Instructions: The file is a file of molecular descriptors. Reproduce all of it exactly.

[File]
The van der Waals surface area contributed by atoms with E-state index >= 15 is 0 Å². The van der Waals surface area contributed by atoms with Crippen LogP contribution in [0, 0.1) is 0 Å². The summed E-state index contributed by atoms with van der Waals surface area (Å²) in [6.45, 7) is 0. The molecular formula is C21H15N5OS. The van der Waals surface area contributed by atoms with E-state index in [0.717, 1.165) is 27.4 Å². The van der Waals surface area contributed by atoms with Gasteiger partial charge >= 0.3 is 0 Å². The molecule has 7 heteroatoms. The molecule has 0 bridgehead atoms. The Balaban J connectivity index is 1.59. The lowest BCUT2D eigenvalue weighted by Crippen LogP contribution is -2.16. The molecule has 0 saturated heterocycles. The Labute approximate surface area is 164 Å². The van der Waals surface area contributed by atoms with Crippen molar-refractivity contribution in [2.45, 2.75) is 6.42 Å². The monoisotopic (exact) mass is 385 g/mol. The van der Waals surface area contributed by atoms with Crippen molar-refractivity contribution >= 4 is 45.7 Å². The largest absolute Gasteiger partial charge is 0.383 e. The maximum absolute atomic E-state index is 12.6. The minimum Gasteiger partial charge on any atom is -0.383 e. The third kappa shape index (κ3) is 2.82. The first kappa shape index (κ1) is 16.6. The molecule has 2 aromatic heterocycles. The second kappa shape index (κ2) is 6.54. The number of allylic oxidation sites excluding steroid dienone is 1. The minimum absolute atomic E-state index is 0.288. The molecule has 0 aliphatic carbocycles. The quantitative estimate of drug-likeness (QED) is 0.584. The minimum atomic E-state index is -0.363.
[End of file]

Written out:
The van der Waals surface area contributed by atoms with E-state index >= 15 is 0 Å². The van der Waals surface area contributed by atoms with Crippen LogP contribution in [0, 0.1) is 0 Å². The summed E-state index contributed by atoms with van der Waals surface area (Å²) in [6.45, 7) is 0. The molecular formula is C21H15N5OS. The van der Waals surface area contributed by atoms with E-state index in [0.717, 1.165) is 27.4 Å². The van der Waals surface area contributed by atoms with Gasteiger partial charge >= 0.3 is 0 Å². The molecule has 7 heteroatoms. The molecule has 0 bridgehead atoms. The Balaban J connectivity index is 1.59. The lowest BCUT2D eigenvalue weighted by Crippen LogP contribution is -2.16. The molecule has 0 saturated heterocycles. The Labute approximate surface area is 164 Å². The van der Waals surface area contributed by atoms with Crippen molar-refractivity contribution in [2.45, 2.75) is 6.42 Å². The monoisotopic (exact) mass is 385 g/mol. The van der Waals surface area contributed by atoms with Crippen molar-refractivity contribution >= 4 is 45.7 Å². The largest absolute Gasteiger partial charge is 0.383 e. The maximum absolute atomic E-state index is 12.6. The minimum Gasteiger partial charge on any atom is -0.383 e. The third kappa shape index (κ3) is 2.82. The first kappa shape index (κ1) is 16.6. The molecule has 2 aromatic heterocycles. The second kappa shape index (κ2) is 6.54. The number of allylic oxidation sites excluding steroid dienone is 1. The minimum absolute atomic E-state index is 0.288. The molecule has 0 aliphatic carbocycles. The quantitative estimate of drug-likeness (QED) is 0.584. The minimum atomic E-state index is -0.363.